My view is, it’s more likely than not at this point that you won’t see anything happen in Ohio until there is a new general assembly in early 2020. But I’m not there on a daily basis so I’m not covering any wagers. The only thing about the statehouse is you should always expect the unexpected.
Would you say that both the lottery and casino commission wield the same amount of influence?
Yeah, I think they both hold the same level of magnitude.
Is sports betting still a couple of years off? You get a new Senate president in 2020; then hearings begin, then there has to be a rulemaking process, etc.
I would say that’s a link too long. I don’t expect it to happen this year, but I do expect it to happen in 2020. Also, not sure if you know, but there is a big election coming in 2020. I learned, probably 10 years ago, when you’re trying to do something new, and you’re in the months leading up to a presidential election, things can get pretty weird.
Ohio is surrounded on all fronts. Is the gaming industry scared at all?
Convenience will be an important factor. I think the gaming industry thinks, no matter when we do it, we will be able to recapture that market.
I’ve been asking this question to everyone I speak with but is not introducing a mobile component in any legislation a fools’ errand?
Yeah, you have to have mobile in this day and age. We live mobile lives. I don’t think that’s an issue. I’m pretty sure Ohio will have mobile sports betting. I think the main opposition to mobile comes from states that have a significant tribal gaming presence because that complicates things. Ohio has no tribal gaming within its borders, so that’s not an issue.
Any additional thoughts?
I think if Ohio waits too long, the state could see a drop in its gaming revenue because people will be taking their gaming out of state. It won’t be just sports betting; it will be table games and slot machines because they will be somewhere they can get legal access to a sportsbook.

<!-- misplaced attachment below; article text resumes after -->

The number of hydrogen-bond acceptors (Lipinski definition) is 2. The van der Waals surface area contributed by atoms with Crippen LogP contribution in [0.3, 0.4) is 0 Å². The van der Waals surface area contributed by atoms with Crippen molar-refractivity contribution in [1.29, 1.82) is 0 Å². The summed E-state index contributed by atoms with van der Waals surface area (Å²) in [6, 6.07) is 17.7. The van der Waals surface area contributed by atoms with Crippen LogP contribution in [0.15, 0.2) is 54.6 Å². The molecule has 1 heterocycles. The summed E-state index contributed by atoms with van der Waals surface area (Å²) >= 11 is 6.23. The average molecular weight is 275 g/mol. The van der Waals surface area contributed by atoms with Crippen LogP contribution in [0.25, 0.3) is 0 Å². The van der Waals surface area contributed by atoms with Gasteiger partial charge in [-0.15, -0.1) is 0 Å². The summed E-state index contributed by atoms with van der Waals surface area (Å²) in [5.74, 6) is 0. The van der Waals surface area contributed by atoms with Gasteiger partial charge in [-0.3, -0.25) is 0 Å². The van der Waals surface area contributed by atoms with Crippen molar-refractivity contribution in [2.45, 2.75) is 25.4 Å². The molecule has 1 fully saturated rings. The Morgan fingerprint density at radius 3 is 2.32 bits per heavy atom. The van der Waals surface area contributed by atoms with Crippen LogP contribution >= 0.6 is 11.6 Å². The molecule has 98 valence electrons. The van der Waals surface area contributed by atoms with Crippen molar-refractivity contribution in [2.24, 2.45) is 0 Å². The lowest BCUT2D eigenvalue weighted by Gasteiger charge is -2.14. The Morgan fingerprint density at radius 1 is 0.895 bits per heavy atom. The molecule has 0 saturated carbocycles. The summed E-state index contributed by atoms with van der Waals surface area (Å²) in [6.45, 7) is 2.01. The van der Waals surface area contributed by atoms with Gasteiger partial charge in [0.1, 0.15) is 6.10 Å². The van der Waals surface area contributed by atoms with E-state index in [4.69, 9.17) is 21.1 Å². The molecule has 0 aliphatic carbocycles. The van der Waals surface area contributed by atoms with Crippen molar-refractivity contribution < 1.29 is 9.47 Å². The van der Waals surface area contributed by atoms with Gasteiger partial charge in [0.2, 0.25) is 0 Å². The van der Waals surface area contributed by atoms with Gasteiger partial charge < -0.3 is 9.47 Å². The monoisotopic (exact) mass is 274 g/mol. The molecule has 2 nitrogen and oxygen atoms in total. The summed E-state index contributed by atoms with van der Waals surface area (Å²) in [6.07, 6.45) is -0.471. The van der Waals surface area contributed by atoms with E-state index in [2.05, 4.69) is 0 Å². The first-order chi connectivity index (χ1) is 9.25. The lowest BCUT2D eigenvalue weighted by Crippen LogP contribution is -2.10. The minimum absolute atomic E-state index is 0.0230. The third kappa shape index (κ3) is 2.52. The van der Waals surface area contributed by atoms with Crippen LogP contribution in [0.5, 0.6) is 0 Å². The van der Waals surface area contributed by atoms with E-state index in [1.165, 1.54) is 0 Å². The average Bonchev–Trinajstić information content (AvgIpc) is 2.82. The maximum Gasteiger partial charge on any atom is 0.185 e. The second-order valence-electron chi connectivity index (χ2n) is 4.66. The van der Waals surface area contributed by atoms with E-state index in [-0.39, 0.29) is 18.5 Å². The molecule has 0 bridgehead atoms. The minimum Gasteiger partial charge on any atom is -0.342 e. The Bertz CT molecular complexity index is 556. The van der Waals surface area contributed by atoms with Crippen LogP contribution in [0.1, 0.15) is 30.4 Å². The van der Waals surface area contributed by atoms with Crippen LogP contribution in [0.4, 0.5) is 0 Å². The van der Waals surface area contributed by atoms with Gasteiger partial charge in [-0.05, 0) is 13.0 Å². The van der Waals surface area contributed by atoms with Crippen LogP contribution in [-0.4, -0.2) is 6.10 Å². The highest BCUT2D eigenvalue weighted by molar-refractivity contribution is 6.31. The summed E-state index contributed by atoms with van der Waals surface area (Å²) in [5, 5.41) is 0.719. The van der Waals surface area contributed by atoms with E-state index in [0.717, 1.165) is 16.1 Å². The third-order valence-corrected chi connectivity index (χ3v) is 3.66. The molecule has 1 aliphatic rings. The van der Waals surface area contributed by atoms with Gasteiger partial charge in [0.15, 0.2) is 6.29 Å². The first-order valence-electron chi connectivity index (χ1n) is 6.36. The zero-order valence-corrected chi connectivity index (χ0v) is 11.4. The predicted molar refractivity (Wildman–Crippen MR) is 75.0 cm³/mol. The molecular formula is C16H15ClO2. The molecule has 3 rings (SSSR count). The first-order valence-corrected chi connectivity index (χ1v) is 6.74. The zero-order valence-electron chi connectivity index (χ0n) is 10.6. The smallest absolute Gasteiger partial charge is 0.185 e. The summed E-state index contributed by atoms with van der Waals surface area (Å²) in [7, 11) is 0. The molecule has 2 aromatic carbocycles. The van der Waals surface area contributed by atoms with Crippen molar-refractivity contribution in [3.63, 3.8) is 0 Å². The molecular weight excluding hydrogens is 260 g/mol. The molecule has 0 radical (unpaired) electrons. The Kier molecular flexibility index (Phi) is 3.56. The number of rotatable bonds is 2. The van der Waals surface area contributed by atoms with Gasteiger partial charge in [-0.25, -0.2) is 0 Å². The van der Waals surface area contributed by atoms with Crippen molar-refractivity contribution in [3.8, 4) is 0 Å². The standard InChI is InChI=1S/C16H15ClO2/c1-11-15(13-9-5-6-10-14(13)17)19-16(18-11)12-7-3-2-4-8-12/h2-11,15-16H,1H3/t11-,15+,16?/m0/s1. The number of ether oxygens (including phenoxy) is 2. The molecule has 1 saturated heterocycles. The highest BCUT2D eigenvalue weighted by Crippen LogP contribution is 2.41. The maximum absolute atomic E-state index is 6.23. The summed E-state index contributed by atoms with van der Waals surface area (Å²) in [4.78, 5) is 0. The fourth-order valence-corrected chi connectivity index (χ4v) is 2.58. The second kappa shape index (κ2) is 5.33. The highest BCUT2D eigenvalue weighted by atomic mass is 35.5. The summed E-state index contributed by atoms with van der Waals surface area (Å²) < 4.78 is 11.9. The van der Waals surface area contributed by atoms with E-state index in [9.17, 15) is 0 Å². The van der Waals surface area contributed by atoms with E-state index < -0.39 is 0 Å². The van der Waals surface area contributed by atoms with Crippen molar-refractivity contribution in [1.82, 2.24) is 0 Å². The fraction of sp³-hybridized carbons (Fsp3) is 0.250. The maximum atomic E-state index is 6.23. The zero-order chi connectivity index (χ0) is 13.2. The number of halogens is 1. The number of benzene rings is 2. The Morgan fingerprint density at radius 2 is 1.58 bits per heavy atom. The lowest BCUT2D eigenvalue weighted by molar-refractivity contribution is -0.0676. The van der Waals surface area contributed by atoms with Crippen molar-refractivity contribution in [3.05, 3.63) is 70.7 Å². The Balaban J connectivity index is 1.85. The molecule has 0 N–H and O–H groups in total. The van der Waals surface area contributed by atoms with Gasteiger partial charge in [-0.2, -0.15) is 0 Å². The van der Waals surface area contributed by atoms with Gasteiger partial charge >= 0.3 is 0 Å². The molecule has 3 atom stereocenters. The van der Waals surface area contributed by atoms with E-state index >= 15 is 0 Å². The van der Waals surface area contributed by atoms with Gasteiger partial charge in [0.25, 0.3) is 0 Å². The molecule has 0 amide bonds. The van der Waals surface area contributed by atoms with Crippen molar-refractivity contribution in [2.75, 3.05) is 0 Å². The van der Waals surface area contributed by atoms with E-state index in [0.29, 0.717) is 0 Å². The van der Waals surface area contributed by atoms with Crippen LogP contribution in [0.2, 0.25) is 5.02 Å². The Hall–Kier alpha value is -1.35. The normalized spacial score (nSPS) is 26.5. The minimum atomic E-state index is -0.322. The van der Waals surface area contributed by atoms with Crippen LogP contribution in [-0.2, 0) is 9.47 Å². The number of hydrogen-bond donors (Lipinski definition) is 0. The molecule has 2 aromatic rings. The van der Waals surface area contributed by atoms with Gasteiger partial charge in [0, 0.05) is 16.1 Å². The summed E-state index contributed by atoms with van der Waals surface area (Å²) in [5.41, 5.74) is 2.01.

A fixation like no other
When I’m feeling depressed that my Atlanta Braves wasted a 97-win season, I know who to speak with: Braig. When I want to talk about postseason expectations, I know who to speak with: Braig. And when I want someone to break down the legendary 100th anniversary of the 1919 World Series, know to most as “The Fix,” Braig vaulted to the top of the list.
Having put in over 100-plus hours of research, Braig has written about and discussed in detail the ins-and-outs of this infamous game. Most recently, his 10-page research article, titled: Don’t Believe the Dope: Few Saw Fix Coming, chronicles the fluctuation of the sports betting odds in New York, Chicago and Cincinnati throughout the 1919 World Series.
“I think it’s the crime of the century,” Braig said. “The myth is, it was kind of a slapdash thing that was thrown together in late September by a couple of players and the people that really operated the fix were single-A rifters and grifters that sort of bumbled along in it. And I don’t think that’s what happened at all. I think it had been planned for a long, long time.”
Now, to accurately break down everything Braig and I discussed would be ludicrous. Braig is far too knowledgeable in the subject that I would fail to do his research justice.
But he did mention sports betting has changed significantly and that a scandal of this magnitude, in today’s world, would be damn near impossible.
Why? Because the world will probably never see another person like Arnold Rothstein, the notorious racketeer, businessman and gambling kingpin.
“As I learned more about the fix, I became convinced that Rothstein engineered the corruption of the National League pennant race that year through New York Giants first baseman Hal Chase,” Braig said.
When you meticulously look at the complicated web of hands that were involved in “The Fix,” you can find yourself going down the rabbit hole of insanity. Of course, as Braid pointed out, everyone involved with this has since passed away, so the real secrets may never be known.